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No Sacred Cows  
Toby Young
Saturday 11th November 2006

Cabaret / The Cryptogram

Reading the obituaries of William Styron last week, I was surprised to learn about the controversy surrounding the publication of his novel Sophie's Choice. Even though it was only 27 years ago, he was attacked in some quarters for having the temerity to write about the Holocaust. Some critics took Elie Wiesel's view that no work of fiction, however powerful, could possibly capture the unimaginable horror of mankind's darkest hour.

I felt a tinge of nostalgia for the days when the Holocaust was still considered off limits as I sat in the audience watching Rufus Norris's production of Cabaret. Of course, it's impossible to stage Cabaret without referring, at least obliquely, to the Holocaust, since the rise of Nazism is the subject of the play. But does the director need to lay it on quite so thickly? The final image he leaves us with is of a group of naked men and women, huddled together for warmth in what is clearly meant to be the yard of a Nazi death camp.

Is it appropriate to saddle Cabaret with such moral seriousness? Rufus Norris appears to think so--or, at least, has no hesitation about imposing his own high-mindedness on the play. His Sally Bowles is the polar opposite of the happy-go-lucky good time girl immortalised by Liza Minnelli in the 1972 film. As played by Anna Maxwell Martin, she's a barely functioning alcoholic who has plunged herself into the fleshpots of Berlin in order to avoid confronting her deep-seated psychological problems. Indeed, this isn't just Norris's view of Sally Bowles, but of all the social misfits who make up the cast of the play. There's so much nudity on display here--and so many joyless couplings--that Norris appears to be making a direct connection between an excess of permissiveness and the collapse of Western Civilisation.

Perhaps I'm being too hard on him. After all, he's hardly the first person to trace the origins of the Holocaust in the decadence of the Weimar Republic. And, to be sure, John Kander and Fred Ebb certainly had something like this in mind when they wrote the musical. But it's a motif that works best when it's understated. To turn it into the dominant theme of the play, as Norris has done, is to risk giving the impression that your view of sexual deviance is the same as that of Mary Whitehouse, namely, that it inevitably leads to a kind of wholesale moral collapse. To paraphrase Burke, all that is necessary for the triumph of evil is that good men sleep with each other.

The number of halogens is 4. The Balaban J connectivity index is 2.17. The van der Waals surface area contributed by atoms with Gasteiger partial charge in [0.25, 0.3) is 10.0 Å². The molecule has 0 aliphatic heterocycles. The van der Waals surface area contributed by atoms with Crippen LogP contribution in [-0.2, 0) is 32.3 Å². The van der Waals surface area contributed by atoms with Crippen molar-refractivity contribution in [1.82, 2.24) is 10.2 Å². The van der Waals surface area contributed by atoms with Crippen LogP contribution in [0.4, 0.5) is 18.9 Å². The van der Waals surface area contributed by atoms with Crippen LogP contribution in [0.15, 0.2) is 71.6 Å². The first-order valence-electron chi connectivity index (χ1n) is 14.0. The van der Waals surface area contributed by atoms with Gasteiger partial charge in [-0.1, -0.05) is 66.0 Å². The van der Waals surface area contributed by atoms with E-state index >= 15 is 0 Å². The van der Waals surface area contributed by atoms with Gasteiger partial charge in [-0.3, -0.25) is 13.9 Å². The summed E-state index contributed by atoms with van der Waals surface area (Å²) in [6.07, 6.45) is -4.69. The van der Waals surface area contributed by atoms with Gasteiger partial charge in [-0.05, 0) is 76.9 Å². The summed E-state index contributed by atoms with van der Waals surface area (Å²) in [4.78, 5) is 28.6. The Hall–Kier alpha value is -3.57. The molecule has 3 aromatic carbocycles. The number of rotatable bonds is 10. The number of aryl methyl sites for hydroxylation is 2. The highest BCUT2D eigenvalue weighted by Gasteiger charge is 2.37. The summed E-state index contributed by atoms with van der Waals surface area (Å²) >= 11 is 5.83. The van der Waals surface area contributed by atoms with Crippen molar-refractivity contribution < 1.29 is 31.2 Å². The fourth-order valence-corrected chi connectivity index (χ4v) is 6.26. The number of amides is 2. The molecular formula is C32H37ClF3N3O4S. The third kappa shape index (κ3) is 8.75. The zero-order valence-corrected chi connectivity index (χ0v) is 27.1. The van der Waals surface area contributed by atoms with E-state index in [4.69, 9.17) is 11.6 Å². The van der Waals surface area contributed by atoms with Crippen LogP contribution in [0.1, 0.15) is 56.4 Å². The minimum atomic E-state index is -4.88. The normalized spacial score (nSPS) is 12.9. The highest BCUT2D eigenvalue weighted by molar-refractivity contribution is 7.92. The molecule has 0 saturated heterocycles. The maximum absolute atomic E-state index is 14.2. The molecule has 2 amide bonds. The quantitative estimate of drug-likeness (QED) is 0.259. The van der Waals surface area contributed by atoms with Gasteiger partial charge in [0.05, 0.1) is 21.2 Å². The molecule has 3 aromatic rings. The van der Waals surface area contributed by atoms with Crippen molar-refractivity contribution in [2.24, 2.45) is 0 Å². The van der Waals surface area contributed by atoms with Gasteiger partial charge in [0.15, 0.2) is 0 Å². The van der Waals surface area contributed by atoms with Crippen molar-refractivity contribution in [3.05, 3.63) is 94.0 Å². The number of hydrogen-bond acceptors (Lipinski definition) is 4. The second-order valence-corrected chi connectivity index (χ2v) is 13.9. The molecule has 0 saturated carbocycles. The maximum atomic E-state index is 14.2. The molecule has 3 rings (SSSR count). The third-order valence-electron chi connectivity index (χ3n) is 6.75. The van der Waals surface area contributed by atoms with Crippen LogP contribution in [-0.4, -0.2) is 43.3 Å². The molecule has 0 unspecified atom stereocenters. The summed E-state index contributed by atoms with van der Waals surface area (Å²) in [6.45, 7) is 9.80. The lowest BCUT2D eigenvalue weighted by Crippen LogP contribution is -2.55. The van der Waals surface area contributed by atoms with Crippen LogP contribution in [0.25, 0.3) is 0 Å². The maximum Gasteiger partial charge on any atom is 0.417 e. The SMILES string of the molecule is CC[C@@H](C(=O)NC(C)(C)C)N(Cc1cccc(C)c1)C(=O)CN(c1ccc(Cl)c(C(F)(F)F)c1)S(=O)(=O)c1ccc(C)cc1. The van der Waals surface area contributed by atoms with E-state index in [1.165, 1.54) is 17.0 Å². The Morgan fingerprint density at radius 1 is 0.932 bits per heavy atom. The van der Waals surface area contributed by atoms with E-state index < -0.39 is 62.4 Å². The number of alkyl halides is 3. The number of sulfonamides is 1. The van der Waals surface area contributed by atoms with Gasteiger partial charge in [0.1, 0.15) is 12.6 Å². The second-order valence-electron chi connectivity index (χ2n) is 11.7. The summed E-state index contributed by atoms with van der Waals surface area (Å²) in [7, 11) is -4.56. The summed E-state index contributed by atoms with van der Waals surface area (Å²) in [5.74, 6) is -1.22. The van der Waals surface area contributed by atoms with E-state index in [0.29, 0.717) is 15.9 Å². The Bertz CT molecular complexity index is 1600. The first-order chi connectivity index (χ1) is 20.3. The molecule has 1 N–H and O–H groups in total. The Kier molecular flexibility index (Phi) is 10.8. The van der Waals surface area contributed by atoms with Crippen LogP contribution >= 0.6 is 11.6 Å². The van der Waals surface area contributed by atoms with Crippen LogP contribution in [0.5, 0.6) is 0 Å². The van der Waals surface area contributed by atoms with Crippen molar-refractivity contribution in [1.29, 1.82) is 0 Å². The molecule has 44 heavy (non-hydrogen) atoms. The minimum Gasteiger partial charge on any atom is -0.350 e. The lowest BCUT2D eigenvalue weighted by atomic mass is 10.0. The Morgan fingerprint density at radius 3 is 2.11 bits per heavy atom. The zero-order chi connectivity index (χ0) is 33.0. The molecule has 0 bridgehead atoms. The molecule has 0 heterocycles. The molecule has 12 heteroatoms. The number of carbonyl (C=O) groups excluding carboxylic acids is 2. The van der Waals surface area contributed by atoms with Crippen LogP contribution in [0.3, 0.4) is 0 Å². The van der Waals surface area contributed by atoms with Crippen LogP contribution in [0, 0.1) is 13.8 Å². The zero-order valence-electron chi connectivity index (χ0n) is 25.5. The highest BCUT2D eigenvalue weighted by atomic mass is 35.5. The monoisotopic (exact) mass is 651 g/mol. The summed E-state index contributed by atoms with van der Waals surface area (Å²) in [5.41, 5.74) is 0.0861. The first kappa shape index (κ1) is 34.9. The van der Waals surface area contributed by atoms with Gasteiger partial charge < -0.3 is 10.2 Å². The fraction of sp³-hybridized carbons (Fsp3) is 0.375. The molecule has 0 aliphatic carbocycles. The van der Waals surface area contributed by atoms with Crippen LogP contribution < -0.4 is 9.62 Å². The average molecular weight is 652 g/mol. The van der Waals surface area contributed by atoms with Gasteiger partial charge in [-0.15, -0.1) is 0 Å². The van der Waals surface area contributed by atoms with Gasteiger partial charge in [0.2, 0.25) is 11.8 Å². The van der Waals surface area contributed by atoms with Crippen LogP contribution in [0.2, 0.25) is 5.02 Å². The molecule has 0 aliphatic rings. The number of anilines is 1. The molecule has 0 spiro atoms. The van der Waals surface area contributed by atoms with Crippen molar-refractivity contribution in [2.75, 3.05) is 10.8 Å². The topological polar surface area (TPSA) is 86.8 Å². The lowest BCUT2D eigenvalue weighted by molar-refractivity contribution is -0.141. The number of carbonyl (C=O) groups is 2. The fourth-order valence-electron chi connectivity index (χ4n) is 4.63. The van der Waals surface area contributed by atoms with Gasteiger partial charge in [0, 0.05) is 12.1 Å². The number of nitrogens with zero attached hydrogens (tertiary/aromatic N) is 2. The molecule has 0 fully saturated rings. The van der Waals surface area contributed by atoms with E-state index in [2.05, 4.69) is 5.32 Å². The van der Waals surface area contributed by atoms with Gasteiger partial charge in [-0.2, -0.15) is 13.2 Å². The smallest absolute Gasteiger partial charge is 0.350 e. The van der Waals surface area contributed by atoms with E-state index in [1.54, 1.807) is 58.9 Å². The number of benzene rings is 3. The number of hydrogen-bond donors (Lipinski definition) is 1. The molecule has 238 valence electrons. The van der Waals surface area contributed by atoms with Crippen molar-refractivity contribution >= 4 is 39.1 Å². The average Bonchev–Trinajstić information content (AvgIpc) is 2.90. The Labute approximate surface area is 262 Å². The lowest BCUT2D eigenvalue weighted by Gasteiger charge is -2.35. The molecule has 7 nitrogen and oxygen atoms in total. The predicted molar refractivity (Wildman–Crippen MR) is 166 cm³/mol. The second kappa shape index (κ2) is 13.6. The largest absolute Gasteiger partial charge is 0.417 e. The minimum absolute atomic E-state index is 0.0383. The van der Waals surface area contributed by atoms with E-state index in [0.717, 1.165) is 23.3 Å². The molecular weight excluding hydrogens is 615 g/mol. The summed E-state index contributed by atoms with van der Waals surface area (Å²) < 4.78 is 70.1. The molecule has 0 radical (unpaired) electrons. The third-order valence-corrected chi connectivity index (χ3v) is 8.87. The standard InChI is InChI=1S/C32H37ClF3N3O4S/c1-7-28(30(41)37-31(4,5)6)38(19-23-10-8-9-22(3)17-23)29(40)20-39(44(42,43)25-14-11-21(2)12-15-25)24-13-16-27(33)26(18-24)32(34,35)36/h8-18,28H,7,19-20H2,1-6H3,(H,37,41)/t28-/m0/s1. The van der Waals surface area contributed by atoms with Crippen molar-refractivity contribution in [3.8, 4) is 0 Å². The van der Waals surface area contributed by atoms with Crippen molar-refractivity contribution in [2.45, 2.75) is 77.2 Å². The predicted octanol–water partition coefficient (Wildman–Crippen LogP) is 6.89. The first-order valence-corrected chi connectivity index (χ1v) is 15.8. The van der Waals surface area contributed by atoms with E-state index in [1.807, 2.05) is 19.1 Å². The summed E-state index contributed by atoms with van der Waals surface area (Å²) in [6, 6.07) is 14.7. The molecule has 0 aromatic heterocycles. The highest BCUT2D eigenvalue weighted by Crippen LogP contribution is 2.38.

It's unusual to find such a puritanical point of view in the theatre, particularly in one of its leading lights such as Norris--and I suspect that it's largely unconscious. The fact that, on the face of it, Cabaret is an anti-Nazi play must have blinded him to the right-wing construction that could be put on his interpretation. Or, then again, maybe not. There are several clumsy parallels in the production between Weimar Germany and contemporary Britain--at one point, Sally Bowles snorts some cocaine--which suggests that Norris believes that unless we curb our enthusiasm for sex and drugs we're headed for trouble. It's just as well we don't have hyperinflation.

The Cryptogram is one of David Mamet's minor plays, which is to say it's very minor indeed. It's a three-hander in which a gay man, a middle-aged woman and her emotionally disturbed 10-year-old son attempt to navigate the betrayals and disappointments that characterise the Mamet universe. As its title would imply, the play is almost impossible to decode--and insofar as it could be said to have a subject it is the indecipherability of human experience. The boy, for instance, is so poor at expressing himself he seems to be suffering from some sort of autistic spectrum disorder, though that could just be Mamet's staccato dialogue. For some reason, hearing a 10-year-old talk in Mamet-speak makes it sound even more unconvincing and hackneyed than usual.

The Cryptogram was written in 1994 and, like nearly everything Mamet's done for the past two decades, it only serves to undermine his reputation. (For my money, the last great work he produced was the screenplay for The Untouchables in 1987.) Mercifully, it only lasts 60 minutes, but don't imagine for a second that the Donmar is charging less than full price for a ticket. Needless to say, it has completely sold out, though I suspect that has more to do with the presence of Kim Cattrall in the cast than Mamet's name above the title. Don't worry about not being able to buy a ticket. You're better off staying at home and renting a DVD of Sex in the City.

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